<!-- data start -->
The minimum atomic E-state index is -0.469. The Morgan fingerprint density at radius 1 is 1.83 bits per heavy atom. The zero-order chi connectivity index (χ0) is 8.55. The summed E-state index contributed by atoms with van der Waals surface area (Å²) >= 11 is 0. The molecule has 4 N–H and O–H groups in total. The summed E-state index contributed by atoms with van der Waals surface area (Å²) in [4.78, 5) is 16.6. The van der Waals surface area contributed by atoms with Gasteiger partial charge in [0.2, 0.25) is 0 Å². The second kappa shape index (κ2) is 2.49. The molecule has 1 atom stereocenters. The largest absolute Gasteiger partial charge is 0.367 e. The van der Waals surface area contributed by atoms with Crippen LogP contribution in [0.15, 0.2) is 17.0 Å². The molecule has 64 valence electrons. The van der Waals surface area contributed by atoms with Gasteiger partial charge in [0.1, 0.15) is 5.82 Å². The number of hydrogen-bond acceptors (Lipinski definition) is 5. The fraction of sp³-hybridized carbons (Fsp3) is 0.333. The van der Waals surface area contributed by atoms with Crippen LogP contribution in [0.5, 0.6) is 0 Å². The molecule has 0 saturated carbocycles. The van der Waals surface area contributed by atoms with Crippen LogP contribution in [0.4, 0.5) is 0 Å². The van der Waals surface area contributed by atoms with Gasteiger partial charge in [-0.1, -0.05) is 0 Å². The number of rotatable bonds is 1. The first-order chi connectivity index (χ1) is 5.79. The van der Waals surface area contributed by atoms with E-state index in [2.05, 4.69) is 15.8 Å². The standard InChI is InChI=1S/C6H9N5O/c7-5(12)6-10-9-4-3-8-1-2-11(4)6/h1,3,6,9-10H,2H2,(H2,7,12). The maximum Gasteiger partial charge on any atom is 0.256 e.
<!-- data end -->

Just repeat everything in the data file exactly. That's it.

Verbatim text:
The minimum atomic E-state index is -0.469. The Morgan fingerprint density at radius 1 is 1.83 bits per heavy atom. The zero-order chi connectivity index (χ0) is 8.55. The summed E-state index contributed by atoms with van der Waals surface area (Å²) >= 11 is 0. The molecule has 4 N–H and O–H groups in total. The summed E-state index contributed by atoms with van der Waals surface area (Å²) in [4.78, 5) is 16.6. The van der Waals surface area contributed by atoms with Gasteiger partial charge in [0.2, 0.25) is 0 Å². The second kappa shape index (κ2) is 2.49. The molecule has 1 atom stereocenters. The largest absolute Gasteiger partial charge is 0.367 e. The van der Waals surface area contributed by atoms with Crippen LogP contribution in [0.15, 0.2) is 17.0 Å². The molecule has 64 valence electrons. The van der Waals surface area contributed by atoms with Gasteiger partial charge in [0.1, 0.15) is 5.82 Å². The number of hydrogen-bond acceptors (Lipinski definition) is 5. The fraction of sp³-hybridized carbons (Fsp3) is 0.333. The van der Waals surface area contributed by atoms with Crippen LogP contribution in [0.5, 0.6) is 0 Å². The molecule has 0 saturated carbocycles. The van der Waals surface area contributed by atoms with Crippen LogP contribution in [0.4, 0.5) is 0 Å². The van der Waals surface area contributed by atoms with Gasteiger partial charge in [-0.1, -0.05) is 0 Å². The number of rotatable bonds is 1. The first-order chi connectivity index (χ1) is 5.79. The van der Waals surface area contributed by atoms with E-state index in [2.05, 4.69) is 15.8 Å². The standard InChI is InChI=1S/C6H9N5O/c7-5(12)6-10-9-4-3-8-1-2-11(4)6/h1,3,6,9-10H,2H2,(H2,7,12). The maximum Gasteiger partial charge on any atom is 0.256 e.